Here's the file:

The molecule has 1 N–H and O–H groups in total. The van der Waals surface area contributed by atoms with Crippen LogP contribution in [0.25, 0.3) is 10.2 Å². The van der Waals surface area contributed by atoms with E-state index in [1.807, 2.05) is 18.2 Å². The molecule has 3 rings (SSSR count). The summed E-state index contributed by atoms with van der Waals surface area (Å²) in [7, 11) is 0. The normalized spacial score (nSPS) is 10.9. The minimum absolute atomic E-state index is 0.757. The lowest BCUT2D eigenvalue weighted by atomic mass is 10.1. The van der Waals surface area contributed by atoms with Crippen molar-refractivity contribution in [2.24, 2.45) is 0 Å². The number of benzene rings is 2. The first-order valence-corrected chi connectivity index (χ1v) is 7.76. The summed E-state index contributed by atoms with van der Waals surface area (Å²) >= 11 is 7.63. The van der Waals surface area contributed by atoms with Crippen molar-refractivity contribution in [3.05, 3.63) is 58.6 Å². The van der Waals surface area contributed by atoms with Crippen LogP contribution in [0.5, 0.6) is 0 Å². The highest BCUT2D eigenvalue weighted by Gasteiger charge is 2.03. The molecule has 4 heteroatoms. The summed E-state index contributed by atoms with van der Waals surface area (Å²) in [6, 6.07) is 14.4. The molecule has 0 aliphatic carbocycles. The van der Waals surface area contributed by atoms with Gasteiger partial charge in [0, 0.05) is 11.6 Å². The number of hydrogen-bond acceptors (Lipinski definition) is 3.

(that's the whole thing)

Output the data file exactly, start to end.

The molecule has 1 N–H and O–H groups in total. The van der Waals surface area contributed by atoms with Crippen LogP contribution in [0.25, 0.3) is 10.2 Å². The van der Waals surface area contributed by atoms with E-state index in [1.807, 2.05) is 18.2 Å². The molecule has 3 rings (SSSR count). The summed E-state index contributed by atoms with van der Waals surface area (Å²) in [7, 11) is 0. The normalized spacial score (nSPS) is 10.9. The minimum absolute atomic E-state index is 0.757. The lowest BCUT2D eigenvalue weighted by atomic mass is 10.1. The van der Waals surface area contributed by atoms with Crippen molar-refractivity contribution in [2.24, 2.45) is 0 Å². The number of benzene rings is 2. The first-order valence-corrected chi connectivity index (χ1v) is 7.76. The summed E-state index contributed by atoms with van der Waals surface area (Å²) >= 11 is 7.63. The van der Waals surface area contributed by atoms with Crippen molar-refractivity contribution in [3.05, 3.63) is 58.6 Å². The van der Waals surface area contributed by atoms with Crippen LogP contribution in [0.5, 0.6) is 0 Å². The highest BCUT2D eigenvalue weighted by Gasteiger charge is 2.03. The molecule has 4 heteroatoms. The summed E-state index contributed by atoms with van der Waals surface area (Å²) in [6, 6.07) is 14.4. The molecule has 0 aliphatic carbocycles. The van der Waals surface area contributed by atoms with Gasteiger partial charge in [0, 0.05) is 11.6 Å². The number of hydrogen-bond acceptors (Lipinski definition) is 3.